Modelling the potential of green and blue infrastructure to reduce urban heat load in the city of Vienna
The climate warming trend and city growth contribute to the generation of excessive heat in urban areas. This could be reduced by introducing vegetation and open water surfaces in urban design. This study evaluates the cooling efficiency of green and blue infrastructure to reduce urban heat load using a set of idealized case simulations and a real city model application for Vienna. The idealized case simulations show that the cooling effect of green and blue infrastructure is dependent on the building type, time of the day and in case of blue infrastructure, the water temperature. The temperature reduction and the size of the cooled surface are largest in densely built-up environments. The real case simulations for Vienna, which include the terrain, inhomogeneous land use distribution and observed climate data, show that urban planning measures should be applied extensively in order to gain substantial cooling on the city scale. The best efficiency can be reached by targeted implementation of minor but combined measures such as a decrease in building density of 10 %, a decrease in pavement by 20 % and an enlargement in green or water spaces by 20 %. Additionally, the modelling results show that equal heat load mitigation measures may have different efficiency dependent on location in the city due to the prevailing meteorological conditions and land use characteristics in the neighbouring environment.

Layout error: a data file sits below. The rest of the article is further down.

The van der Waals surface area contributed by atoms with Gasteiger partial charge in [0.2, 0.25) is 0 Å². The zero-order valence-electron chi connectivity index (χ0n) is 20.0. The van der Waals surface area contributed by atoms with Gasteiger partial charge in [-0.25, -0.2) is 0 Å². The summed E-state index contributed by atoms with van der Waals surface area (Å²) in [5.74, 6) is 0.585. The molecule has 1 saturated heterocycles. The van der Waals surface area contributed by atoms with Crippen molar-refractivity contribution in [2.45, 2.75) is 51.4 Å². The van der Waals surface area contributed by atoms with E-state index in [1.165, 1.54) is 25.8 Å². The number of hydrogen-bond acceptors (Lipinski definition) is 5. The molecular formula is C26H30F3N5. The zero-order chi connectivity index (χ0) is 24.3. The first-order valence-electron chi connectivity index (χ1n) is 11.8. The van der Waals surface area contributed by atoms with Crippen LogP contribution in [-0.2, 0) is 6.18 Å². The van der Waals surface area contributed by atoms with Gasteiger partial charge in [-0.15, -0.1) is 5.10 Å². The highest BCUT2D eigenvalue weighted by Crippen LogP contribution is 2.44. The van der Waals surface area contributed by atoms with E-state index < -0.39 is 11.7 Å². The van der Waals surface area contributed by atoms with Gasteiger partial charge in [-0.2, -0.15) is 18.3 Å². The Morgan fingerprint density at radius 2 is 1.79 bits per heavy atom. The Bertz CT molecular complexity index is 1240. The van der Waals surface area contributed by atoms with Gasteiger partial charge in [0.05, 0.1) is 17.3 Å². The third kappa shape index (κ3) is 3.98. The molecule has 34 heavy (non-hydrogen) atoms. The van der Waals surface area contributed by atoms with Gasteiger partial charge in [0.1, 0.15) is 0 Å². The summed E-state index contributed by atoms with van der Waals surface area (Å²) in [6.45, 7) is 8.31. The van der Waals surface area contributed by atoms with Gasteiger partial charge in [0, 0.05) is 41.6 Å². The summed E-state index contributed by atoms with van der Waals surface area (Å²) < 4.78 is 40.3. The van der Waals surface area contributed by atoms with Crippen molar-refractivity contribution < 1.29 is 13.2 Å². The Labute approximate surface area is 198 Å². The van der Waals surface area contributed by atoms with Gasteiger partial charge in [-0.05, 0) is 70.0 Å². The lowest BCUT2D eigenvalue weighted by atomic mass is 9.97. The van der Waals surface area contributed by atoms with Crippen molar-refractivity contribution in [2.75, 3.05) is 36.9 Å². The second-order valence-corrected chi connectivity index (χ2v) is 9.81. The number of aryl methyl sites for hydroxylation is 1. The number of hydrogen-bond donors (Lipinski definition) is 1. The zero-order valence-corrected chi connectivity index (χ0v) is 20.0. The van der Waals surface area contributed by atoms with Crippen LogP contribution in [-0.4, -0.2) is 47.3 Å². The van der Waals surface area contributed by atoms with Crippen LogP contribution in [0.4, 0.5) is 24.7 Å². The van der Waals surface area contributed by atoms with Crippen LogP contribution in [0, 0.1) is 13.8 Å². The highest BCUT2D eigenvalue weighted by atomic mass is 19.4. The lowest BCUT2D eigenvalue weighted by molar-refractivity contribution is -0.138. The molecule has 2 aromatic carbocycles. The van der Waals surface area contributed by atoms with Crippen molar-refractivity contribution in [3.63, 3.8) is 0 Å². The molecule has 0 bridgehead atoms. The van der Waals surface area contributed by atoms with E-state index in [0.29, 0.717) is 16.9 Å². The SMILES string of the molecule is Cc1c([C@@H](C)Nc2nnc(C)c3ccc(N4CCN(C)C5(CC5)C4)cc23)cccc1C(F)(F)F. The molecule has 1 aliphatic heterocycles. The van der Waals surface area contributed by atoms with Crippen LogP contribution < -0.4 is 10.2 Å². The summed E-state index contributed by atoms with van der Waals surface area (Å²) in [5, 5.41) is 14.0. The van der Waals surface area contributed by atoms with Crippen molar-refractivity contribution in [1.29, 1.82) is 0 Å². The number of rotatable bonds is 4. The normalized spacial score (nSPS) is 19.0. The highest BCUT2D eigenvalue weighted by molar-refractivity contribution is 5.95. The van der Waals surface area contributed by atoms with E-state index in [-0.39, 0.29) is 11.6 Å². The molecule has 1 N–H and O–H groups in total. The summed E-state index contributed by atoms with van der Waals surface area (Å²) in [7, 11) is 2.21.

Urban areas experience higher temperatures than their surroundings, a phenomenon known as the Urban Heat Island (UHI) effect. According to the IPCC climate projections (Christensen et al. 2007, 2013), the maximum summer temperature in southern and Central Europe is very likely to increase by the end of the 21st century. The temperature records at the monitoring station Hohe Warte, located in low density residential area of Vienna, show a warming trend with increase in mean annual number of summer days (SU: Tmax ≥ 25 °C) from 52.1 SU per year for the period 1961–1990 to 64.1 SU for the period 1981–2010. Possible expansion of the urban area, as well as the expected climate warming, could contribute to the excessive formation of urban heat and further increase the observed warming trend. The health risks related to the extreme heat may pose a considerable problem for the city dwellers in the future (Schär et al. 2004; Souch and Grimmond 2004; Fischer and Schär 2010). Hence, heat load mitigation strategies in urban planning have an increasing interest.